A Wanganui woman is in prison after being convicted on charges arising from several incidents in the same day.
On November 8 this year, Suzanne Kathleen Lovell was asleep on a mattress at her partner's home, alongside him and their 1-year-old child.
When the child woke about 7am, an argument developed and Lovell hit her partner with a chair.
She was arrested and bailed at the Whanganui District Court later that morning, on the condition she not contact the assault victim.
But after appearing in court, Lovell returned to his house and another argument began. She again used a chair to assault him.
Lovell, a disqualified driver, moved on to her sister's house, where she smashed a glass door before driving off.
Shortly afterwards, she was stopped by police and recorded an excess breath alcohol level of 479mcg, 79mcg above the legal limit..
Court documents show Lovell kicked at the officer who had stopped her and threatened to stab him and others.
The 33-year-old's pre-sentence report indicated she had been involved in a violent and abusive relationship with her child's father for a number of years, with the police attending 11 call-outs relating to the partnership in the past two years. Lovell was also identified as a regular cannabis user who had a problem with alcohol.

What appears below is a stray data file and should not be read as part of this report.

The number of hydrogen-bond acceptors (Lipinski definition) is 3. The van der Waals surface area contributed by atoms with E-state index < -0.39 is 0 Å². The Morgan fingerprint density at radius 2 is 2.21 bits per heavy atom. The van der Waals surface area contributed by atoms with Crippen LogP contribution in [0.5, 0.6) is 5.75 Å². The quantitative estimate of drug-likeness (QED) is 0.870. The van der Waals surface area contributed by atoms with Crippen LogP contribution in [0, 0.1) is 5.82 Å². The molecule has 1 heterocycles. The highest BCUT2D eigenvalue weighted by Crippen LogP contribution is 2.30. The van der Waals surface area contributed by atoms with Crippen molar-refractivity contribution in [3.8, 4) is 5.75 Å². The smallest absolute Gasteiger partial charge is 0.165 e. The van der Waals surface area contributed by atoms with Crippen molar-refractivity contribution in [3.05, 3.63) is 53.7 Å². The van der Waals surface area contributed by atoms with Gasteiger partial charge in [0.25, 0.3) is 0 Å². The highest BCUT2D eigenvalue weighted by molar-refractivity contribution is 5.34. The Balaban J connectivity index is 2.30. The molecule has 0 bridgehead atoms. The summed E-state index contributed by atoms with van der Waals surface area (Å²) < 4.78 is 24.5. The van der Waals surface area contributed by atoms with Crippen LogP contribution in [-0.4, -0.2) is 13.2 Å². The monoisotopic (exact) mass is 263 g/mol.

Defence counsel Raukawa Simon said her client was more open to seeking help for those issues than she had previously been, following the November 8 offending.
"She wants to be a healthy-minded person," Ms Simon said.
However, Ms Simon said the counselling Lovell had sought at Arohata Prison in Tawa, while on remand, had not been confidential.
She said Lovell's personal details had "spread like wildfire" through the prison, so she did not trust the service.
On that basis, Ms Simon appealed to Judge Dugald Matheson to allow Lovell, should she find a suitable property, to apply for home detention, because she would be able to access discreet counselling services in the community.
Judge Matheson was pleased Lovell was willing to engage in a process of rehabilitation and said "that certainly needs to happen". But he noted she had a history of violent behaviour and was "no stranger to prison".
Judge Matheson did not grant the request for home detention.
Instead, he sentenced Lovell to nine months' imprisonment: six months for two counts of assault with a blunt instrument, one count of assaulting a police officer and another of threatening grievous bodily harm, and three months for driving while disqualified and driving with excess breath alcohol.
On a wilful damage charge, she was order to pay $88 in reparation.